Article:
ILNews

COA affirms $17.9 million judgment against firm

Michael W. Hoskins
January 1, 2008
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Two years ago, a jury hit an Indianapolis law firm with a $17.9 million verdict after it found the firm liable for a failed health plan that left 8,200 Hoosier with unpaid medical bills.

The Indiana Court of Appeals affirmed an appeal from that general jury verdict and judgment in favor of the state's insurance commissioner, Jim Atterholt. The 37-page opinion, which includes a two-page dissent from Judge Carr Darden, comes in Frederick W. Dennerline III, and Fillenwarth Dennerline Groth & Towe v. Jim Atterholt, Insurance Commissioner of the State of Indiana as Liquidator of Indiana Construction Industry Trust, No. 49A04-0610-CV-557.

A Marion Circuit Court jury handed down the $17,991,043 verdict in August 2006 after a six-day trial. The jury found the then 43-year-old firm completely liable for not notifying trustees about growing financial losses in the Indiana Construction Industry Trust, created by a dozen construction-related companies to cover nonunion employees. The health plan went insolvent in 2002 after two executives were imprisoned for embezzling money from the plan. While the Indiana Department of Insurance settled with all other original defendants sued, the law firm was the only one of about 80 defendants to fight the state and go to trial, attorneys said at the time.

The firm raised six issues on appeal that included preserving error about a legal malpractice expert's testimony, and whether the trial court abused its discretion in ruling on discovery motions and one of the four legal theories used relating to legal malpractice liability. The appellate panel majority - authoring Judge Terry Crone and Judge Melissa May - affirmed on all the issues.

"We agree with the Commissioner that the $17.9 million verdict is supported by ample evidence that the ICIT's demise was caused by Dennerline's failure to advise the trustees of their duty under Article 14.01 of the trust agreement to 'cease and terminate' the trust ..." Judge Crone wrote.

"In sum, we conclude that the trial court did not abuse its discretion in denying Dennerline's motion to correct error as to fault allocation," the opinion states. "Accordingly, we affirm in all respects."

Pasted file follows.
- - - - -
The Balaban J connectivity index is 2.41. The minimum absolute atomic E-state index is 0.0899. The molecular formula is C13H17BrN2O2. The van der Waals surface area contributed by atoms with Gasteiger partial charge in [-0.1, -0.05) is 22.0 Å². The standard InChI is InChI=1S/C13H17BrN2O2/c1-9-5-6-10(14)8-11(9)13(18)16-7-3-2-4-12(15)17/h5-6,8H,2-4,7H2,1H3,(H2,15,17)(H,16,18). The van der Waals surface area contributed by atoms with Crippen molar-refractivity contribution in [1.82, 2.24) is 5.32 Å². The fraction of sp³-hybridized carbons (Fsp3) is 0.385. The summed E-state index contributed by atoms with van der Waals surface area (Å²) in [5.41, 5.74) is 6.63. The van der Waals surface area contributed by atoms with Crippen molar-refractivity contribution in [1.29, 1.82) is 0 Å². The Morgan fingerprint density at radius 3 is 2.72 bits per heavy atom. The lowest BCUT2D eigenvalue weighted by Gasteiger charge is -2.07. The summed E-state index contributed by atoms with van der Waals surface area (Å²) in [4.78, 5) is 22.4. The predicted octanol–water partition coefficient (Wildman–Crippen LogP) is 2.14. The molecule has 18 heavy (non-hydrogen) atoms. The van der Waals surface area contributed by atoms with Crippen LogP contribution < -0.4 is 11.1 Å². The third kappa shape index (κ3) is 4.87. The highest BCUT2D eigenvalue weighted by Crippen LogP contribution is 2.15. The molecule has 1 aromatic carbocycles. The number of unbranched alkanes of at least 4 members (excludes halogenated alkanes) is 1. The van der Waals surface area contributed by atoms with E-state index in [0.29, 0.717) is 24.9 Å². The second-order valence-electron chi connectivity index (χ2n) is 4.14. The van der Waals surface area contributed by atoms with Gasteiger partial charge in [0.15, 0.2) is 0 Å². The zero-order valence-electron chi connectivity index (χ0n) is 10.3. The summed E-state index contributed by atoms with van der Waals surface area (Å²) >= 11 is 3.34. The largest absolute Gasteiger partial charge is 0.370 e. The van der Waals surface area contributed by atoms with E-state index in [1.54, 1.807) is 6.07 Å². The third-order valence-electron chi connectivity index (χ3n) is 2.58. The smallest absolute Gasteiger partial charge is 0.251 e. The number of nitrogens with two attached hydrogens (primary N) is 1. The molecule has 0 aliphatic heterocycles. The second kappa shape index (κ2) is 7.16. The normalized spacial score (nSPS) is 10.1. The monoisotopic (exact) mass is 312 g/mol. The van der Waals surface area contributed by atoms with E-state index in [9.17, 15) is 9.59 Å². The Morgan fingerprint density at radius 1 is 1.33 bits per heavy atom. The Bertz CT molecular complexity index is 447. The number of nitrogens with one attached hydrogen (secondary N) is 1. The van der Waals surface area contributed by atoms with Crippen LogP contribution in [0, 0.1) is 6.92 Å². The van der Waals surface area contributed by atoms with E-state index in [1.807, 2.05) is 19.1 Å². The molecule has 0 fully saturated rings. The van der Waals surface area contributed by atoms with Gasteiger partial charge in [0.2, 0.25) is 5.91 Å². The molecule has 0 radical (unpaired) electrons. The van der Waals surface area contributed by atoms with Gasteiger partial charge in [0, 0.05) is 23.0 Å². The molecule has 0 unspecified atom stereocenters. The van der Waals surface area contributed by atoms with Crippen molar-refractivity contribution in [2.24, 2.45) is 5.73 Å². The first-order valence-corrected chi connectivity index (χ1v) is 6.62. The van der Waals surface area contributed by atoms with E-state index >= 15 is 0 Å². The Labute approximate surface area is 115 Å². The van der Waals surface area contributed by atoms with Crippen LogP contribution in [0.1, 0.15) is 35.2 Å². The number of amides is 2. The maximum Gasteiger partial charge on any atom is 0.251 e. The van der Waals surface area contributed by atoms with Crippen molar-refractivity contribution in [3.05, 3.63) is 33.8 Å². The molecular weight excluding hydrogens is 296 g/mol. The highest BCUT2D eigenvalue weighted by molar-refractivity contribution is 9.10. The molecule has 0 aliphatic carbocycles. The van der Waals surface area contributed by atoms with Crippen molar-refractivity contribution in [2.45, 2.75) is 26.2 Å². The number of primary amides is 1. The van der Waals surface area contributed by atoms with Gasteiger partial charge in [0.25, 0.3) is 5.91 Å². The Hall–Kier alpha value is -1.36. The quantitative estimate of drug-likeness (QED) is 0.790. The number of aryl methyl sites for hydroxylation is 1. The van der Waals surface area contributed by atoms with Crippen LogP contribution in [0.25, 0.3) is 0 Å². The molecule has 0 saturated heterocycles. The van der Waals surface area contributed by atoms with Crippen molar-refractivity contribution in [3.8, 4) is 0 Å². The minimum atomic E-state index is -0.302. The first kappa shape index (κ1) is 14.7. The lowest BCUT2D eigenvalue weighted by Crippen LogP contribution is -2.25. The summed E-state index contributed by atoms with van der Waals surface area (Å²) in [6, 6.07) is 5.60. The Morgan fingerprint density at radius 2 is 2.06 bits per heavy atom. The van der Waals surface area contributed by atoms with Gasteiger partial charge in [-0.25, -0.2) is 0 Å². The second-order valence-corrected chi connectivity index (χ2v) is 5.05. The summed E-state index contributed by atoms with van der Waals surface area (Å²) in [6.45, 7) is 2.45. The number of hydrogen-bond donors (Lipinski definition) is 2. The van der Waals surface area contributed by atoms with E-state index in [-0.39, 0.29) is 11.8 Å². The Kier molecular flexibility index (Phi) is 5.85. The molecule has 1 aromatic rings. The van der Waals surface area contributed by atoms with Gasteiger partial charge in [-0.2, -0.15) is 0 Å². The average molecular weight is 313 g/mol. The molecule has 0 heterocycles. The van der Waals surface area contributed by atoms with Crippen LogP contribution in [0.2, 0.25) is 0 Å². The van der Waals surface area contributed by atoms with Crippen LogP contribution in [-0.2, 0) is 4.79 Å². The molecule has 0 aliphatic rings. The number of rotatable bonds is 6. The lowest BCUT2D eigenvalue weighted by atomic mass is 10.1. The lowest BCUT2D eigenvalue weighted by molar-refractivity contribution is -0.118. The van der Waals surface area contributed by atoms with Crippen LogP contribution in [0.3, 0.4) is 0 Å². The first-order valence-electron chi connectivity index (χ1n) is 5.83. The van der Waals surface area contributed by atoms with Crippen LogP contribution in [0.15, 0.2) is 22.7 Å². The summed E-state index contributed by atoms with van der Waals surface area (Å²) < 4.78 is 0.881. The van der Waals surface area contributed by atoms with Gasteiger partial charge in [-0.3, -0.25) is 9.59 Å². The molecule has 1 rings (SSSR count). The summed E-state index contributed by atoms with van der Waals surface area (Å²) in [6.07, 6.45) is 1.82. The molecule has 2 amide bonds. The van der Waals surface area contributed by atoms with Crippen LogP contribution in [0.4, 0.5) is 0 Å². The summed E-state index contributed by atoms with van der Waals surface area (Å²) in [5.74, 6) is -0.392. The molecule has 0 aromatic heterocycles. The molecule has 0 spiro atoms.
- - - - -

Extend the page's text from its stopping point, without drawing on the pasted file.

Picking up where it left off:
But in his separate opinion that agreed with the majority on all but one issue raised, Judge Darden dissented regarding the jury's finding on Dennerline's 100 percent fault.

"Essentially, I am unable to support the approval of what I believe to be a windfall to a State agency," he wrote, noting that he supports the argument that Atterholt lacks authority to recover the $7.6 million previously collected through liquidation. He added that the agency should be able to collect any legal costs, including attorneys' fees and interest, for prosecuting this action and any unsettled claims.
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  1. Excellent initiative on the part of the AG. Thankfully someone takes action against predators taking advantage of people who have already been through the wringer. Well done!

  2. Conour will never turn these funds over to his defrauded clients. He tearfully told the court, and his daughters dutifully pledged in interviews, that his first priority is to repay every dime of the money he stole from his clients. Judge Young bought it, much to the chagrin of Conour’s victims. Why would Conour need the $2,262 anyway? Taxpayers are now supporting him, paying for his housing, utilities, food, healthcare, and clothing. If Conour puts the money anywhere but in the restitution fund, he’s proved, once again, what a con artist he continues to be and that he has never had any intention of repaying his clients. Judge Young will be proven wrong... again; Conour has no remorse and the Judge is one of the many conned.

  3. Pass Legislation to require guilty defendants to pay for the costs of lab work, etc as part of court costs...

  4. The fee increase would be livable except for the 11% increase in spending at the Disciplinary Commission. The Commission should be focused on true public harm rather than going on witch hunts against lawyers who dare to criticize judges.

  5. Marijuana is safer than alcohol. AT the time the 1937 Marijuana Tax Act was enacted all major pharmaceutical companies in the US sold marijuana products. 11 Presidents of the US have smoked marijuana. Smoking it does not increase the likelihood that you will get lung cancer. There are numerous reports of canabis oil killing many kinds of incurable cancer. (See Rick Simpson's Oil on the internet or facebook).

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